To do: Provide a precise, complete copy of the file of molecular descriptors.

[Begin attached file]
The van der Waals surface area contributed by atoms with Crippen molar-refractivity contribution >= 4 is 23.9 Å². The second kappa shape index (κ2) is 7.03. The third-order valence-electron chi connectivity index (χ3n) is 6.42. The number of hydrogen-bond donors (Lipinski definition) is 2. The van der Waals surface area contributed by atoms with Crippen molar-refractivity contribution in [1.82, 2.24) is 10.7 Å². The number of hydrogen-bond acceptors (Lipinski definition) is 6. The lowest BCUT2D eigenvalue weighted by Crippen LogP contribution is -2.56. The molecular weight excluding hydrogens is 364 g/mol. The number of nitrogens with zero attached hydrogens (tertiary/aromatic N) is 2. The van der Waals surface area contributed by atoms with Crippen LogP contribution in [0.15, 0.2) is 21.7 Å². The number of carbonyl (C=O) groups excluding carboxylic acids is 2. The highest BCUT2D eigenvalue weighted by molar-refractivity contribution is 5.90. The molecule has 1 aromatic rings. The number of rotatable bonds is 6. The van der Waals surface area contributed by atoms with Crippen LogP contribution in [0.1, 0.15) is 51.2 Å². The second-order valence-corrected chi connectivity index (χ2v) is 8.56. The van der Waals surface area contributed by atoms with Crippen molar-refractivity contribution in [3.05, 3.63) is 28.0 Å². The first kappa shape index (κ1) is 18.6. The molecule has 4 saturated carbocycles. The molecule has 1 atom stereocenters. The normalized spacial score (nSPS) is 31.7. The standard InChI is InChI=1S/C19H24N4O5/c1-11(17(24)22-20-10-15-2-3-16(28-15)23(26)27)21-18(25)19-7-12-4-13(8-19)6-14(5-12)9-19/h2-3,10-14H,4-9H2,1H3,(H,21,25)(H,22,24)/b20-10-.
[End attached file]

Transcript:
The van der Waals surface area contributed by atoms with Crippen molar-refractivity contribution >= 4 is 23.9 Å². The second kappa shape index (κ2) is 7.03. The third-order valence-electron chi connectivity index (χ3n) is 6.42. The number of hydrogen-bond donors (Lipinski definition) is 2. The van der Waals surface area contributed by atoms with Crippen molar-refractivity contribution in [1.82, 2.24) is 10.7 Å². The number of hydrogen-bond acceptors (Lipinski definition) is 6. The lowest BCUT2D eigenvalue weighted by Crippen LogP contribution is -2.56. The molecular weight excluding hydrogens is 364 g/mol. The number of nitrogens with zero attached hydrogens (tertiary/aromatic N) is 2. The van der Waals surface area contributed by atoms with Crippen LogP contribution in [0.15, 0.2) is 21.7 Å². The number of carbonyl (C=O) groups excluding carboxylic acids is 2. The highest BCUT2D eigenvalue weighted by molar-refractivity contribution is 5.90. The molecule has 1 aromatic rings. The number of rotatable bonds is 6. The van der Waals surface area contributed by atoms with Crippen LogP contribution in [0.1, 0.15) is 51.2 Å². The second-order valence-corrected chi connectivity index (χ2v) is 8.56. The van der Waals surface area contributed by atoms with Crippen molar-refractivity contribution in [3.05, 3.63) is 28.0 Å². The first kappa shape index (κ1) is 18.6. The molecule has 4 saturated carbocycles. The molecule has 1 atom stereocenters. The normalized spacial score (nSPS) is 31.7. The standard InChI is InChI=1S/C19H24N4O5/c1-11(17(24)22-20-10-15-2-3-16(28-15)23(26)27)21-18(25)19-7-12-4-13(8-19)6-14(5-12)9-19/h2-3,10-14H,4-9H2,1H3,(H,21,25)(H,22,24)/b20-10-.